Tag Archives: brown spotted green viper

Brown-Spotted Green Pit Viper – Venomous – Mildly Dangerous

Brown Spotted Green Viper in southern Thailand. Cryptelytrops venustus.
Trimeresurus venustus. Brown-Spotted Green Viper. Small – 70 cm. Venomous. Mildly Dangerous. Found in Southern Thailand.

Trimeresurus venustus previously Cryptelytrops venustus(Brown-spotted Green Pit Viper, Beautiful Pit Viper)

Length: average 40-70 cm

Range: Chumpon to Krabi Province in Thailand. I have found them in Krabi and Surat Thani provinces.

Notes: I found this one in the picture on a small hill at a Buddhist temple on a hill next to some steps. These venomous snakes are active on the ground and in bushes. This one was in a bush about 1.3 meters high, right next to the path. It was non-aggressive and didn’t protest when I moved it away from the path with a stick.

Habitat:  I’ve found these vipers up to 300 meters elevation. This snake hunts almost entirely on the ground where it preys on frogs and lizards. They also enjoy jungle, limestone mountains, and rubber plantations. I kept one of these for three days to photograph and shoot video of. It spends most time suspended from a branch just a few inches off the bottom of the tank.

Active Time? The snake is mainly nocturnal. Active during the day only after heavy rainfall. I have found most of mine during daylight hours, but have also found them at night hunting prey.

Food: Mice, frogs, lizards. I had a good sized house gecko in the tank with this Trimeresurus venustus, but it left it alone. The pit vipers sense the heat of the animal and strike. The geckos are cold blooded so they are no hotter than their surroundings.

Trimeresurus venustus, the brown-spotted pit viper, aka: beautiful pit viper from Southern Thailand is one of the true vipers and is venomous but has not been shown to be deadly.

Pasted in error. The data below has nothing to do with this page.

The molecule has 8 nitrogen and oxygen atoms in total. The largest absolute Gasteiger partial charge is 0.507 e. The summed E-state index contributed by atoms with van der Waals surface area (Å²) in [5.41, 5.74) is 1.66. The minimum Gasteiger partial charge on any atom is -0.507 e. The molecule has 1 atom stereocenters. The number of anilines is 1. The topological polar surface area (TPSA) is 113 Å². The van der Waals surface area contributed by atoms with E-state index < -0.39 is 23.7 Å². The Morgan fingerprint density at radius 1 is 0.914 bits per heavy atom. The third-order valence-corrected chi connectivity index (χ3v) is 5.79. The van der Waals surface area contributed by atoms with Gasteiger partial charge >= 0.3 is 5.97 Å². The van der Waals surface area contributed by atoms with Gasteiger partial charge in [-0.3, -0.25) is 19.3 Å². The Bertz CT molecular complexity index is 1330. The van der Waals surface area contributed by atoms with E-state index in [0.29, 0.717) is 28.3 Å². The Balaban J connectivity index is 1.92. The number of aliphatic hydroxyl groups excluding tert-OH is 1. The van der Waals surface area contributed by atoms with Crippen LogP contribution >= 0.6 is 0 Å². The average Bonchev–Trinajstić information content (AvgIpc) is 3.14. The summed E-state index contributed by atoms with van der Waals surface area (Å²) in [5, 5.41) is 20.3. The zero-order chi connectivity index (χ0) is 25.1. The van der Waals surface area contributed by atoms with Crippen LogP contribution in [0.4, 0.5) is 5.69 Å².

Defensive Behavior: The snake is very slow during the day and only bites if seriously aggravated. I ran into a reptile poacher in a Thailand forest and he was hand carrying one of these brown spotted green pit vipers in his left hand and had a large box turtle in his other hand. I told him – PIT! It means ‘venomous’ in Thai. He insisted “no, it wasn’t” and held it up to his face where the snake immediately bit him on the cheek a couple times and once on the lip. It let go after 1-2 seconds. He said – “See??” I promptly bought the snake from him, to keep him from further harm. Not sure what hospital he was at that night!

Venom Toxicity: Mildly toxic. Bites are painful and usually without significant effects. Probably this viper would need to bite down for a number of seconds to transfer enough volume of venom that it would be seriously detrimental. Bites are to be considered potentially deadly. Green Pit Viper Antivenin is available and manufactured by the Queen Saovabha Memorial Institute in Bangkok, Thailand and is available at most public hospitals.

Offspring: The beautiful pit viper I have now is likely gravid, which contradicts some other info I’ve seen about them having offspring in the June/July time-frame. This is December. She is not overly gravid and looks to be in the beginning stages, but still – I think only a couple of months are required for gestation. She’ll have an early birth – April maybe? These snakes birth live offspring in a jelly-like bubble that breaks after coming out of the female snake. Typical numbers are 20-30 young that are colored and patterned same as the adults.

Classification:

Kingdom: Animalia
Phylum: Chordata
Class: Reptilia
Order: Squamata
Suborder: Serpentes
Family: Viperidae
Subfamily: Crotilinae
Species: Trimeresurus venustus

I could find little information about this snake beyond my own experience and some of the snake identification books I have.